S.P. Jermain

1859 - 1935

Sylvanus Pierson Jermain’s legacy to the golf world extends far beyond Inverness Club, of which he was a founding member and the first president:

  • He was a pioneer, envisioning a broad system of free, public links courses.
  • He wrote the American Code of Golf, which modernized and simplified the St. Andrews rules and was quite popular in the early part of the 20th century.
  • Jermain is also credited with envisioning the competition that has become one of the greatest rivalries in international sports – the Ryder Cup. The Ryder Cup is traced to Jermain, in conversations he had with George Sargent, following the 1920 U.S. Open, at Inverness.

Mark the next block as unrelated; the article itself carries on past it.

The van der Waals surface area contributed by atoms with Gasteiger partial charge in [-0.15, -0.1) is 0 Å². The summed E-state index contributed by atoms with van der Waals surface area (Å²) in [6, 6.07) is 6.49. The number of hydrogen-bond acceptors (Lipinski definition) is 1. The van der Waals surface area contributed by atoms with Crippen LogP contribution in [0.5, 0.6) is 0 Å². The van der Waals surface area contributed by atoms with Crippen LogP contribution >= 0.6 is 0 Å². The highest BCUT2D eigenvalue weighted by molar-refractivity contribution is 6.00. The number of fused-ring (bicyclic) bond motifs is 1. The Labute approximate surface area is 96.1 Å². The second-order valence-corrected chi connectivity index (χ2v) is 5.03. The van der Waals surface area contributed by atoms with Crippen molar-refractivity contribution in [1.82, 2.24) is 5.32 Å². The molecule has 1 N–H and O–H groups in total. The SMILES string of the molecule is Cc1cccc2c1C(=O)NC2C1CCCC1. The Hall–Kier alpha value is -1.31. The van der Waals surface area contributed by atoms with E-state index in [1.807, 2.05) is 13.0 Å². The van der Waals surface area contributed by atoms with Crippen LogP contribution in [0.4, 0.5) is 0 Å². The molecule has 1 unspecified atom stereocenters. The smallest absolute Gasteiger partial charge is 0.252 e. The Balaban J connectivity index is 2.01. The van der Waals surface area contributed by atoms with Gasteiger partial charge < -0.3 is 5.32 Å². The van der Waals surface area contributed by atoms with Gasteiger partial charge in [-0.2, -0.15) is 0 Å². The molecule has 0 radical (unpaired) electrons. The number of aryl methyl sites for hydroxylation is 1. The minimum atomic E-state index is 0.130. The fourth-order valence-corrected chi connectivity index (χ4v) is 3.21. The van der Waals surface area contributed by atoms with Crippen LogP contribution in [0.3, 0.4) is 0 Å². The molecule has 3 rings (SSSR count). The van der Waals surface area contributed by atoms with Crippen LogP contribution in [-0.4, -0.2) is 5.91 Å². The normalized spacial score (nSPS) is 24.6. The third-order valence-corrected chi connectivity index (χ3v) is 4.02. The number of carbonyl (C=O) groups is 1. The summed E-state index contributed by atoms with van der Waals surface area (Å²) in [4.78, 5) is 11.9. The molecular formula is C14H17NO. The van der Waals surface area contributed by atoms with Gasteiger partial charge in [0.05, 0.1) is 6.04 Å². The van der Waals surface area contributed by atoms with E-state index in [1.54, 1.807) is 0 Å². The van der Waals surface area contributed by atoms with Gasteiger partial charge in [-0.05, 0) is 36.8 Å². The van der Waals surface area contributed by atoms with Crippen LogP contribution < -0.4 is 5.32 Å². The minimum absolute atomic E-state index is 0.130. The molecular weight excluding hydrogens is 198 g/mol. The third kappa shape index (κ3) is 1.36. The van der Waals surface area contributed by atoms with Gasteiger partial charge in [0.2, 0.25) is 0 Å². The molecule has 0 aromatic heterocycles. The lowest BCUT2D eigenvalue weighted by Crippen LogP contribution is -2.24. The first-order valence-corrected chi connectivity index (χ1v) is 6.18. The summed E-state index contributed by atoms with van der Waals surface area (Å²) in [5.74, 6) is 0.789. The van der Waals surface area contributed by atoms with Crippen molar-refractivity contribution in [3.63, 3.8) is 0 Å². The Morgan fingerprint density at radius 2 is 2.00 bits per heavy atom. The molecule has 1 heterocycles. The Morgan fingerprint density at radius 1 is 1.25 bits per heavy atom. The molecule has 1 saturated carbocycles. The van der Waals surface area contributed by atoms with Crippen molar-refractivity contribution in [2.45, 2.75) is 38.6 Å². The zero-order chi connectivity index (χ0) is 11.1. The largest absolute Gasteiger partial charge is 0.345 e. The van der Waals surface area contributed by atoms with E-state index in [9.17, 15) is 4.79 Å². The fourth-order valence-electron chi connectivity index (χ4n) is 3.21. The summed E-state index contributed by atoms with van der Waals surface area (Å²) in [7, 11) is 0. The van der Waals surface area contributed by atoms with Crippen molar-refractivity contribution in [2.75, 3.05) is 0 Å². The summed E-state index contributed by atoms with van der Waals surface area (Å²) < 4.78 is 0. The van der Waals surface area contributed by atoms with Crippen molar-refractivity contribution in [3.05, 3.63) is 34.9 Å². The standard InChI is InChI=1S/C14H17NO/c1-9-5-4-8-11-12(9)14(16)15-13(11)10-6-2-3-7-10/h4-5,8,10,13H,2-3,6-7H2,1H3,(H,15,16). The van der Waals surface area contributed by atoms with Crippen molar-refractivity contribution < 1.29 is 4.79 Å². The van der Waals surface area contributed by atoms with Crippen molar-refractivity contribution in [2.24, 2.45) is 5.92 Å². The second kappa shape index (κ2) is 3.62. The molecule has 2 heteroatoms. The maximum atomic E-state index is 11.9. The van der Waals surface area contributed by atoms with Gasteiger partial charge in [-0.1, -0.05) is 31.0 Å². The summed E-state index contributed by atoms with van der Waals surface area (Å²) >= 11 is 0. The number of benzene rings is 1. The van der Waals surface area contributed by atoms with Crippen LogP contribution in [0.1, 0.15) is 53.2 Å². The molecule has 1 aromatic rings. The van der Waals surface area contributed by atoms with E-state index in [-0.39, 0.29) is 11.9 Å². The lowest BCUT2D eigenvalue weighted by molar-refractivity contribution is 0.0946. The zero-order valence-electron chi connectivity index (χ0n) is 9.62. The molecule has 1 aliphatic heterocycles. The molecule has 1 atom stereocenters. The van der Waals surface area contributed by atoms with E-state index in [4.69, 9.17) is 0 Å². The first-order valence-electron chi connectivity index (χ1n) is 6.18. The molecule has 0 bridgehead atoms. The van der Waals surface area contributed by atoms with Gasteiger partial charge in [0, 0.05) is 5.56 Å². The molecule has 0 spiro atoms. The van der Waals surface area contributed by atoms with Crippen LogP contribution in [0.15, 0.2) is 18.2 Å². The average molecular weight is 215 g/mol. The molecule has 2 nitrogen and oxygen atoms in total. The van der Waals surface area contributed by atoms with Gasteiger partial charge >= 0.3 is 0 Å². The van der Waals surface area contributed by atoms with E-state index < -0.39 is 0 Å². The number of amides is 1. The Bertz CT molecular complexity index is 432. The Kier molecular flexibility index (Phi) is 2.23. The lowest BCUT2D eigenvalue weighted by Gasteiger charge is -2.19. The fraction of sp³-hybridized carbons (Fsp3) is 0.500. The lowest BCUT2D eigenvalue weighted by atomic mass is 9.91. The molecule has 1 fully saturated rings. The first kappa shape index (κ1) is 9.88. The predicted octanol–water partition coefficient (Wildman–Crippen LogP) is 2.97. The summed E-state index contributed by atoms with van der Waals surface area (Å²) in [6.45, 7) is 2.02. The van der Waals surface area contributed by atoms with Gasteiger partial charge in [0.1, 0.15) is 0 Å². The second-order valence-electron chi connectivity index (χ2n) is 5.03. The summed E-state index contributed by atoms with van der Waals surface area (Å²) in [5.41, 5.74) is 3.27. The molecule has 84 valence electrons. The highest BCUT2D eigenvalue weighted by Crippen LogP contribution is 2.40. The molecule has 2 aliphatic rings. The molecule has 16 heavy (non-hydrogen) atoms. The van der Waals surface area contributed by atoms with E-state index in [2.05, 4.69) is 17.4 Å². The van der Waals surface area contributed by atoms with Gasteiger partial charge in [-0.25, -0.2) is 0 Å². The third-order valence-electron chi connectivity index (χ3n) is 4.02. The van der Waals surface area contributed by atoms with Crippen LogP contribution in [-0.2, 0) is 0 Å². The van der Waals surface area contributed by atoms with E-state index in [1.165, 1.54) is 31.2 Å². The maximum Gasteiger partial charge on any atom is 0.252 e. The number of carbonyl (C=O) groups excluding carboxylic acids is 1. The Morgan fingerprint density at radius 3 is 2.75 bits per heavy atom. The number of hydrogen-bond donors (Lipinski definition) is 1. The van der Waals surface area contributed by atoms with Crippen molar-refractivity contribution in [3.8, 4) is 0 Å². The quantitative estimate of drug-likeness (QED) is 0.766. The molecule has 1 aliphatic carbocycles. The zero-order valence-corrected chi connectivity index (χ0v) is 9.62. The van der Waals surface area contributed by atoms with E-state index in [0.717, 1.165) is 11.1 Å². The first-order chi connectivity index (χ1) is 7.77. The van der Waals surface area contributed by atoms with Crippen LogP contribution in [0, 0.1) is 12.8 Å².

George Sargent, the President of the PGA of America at the time, stated, “The credit for the idea should go to Sylvanus P. Jermain of Toledo, who made the suggestion back in 1921, the year after the (U.S.) Open was staged at Inverness.” Acknowledging S.P. Jermain originally conceived the idea, the event was nearly named after another Toledoan, Walter L. Ross, president of Nickel Plate Railroad, who offered to donate a trophy for the international match between Great Britain and United States. Later of course, an English entrepreneur, who sponsored the first match and donated the trophy, became the namesake, Samuel Ryder. So, Jermain had a profound impact on the game of golf, not only in the United States, but around the world.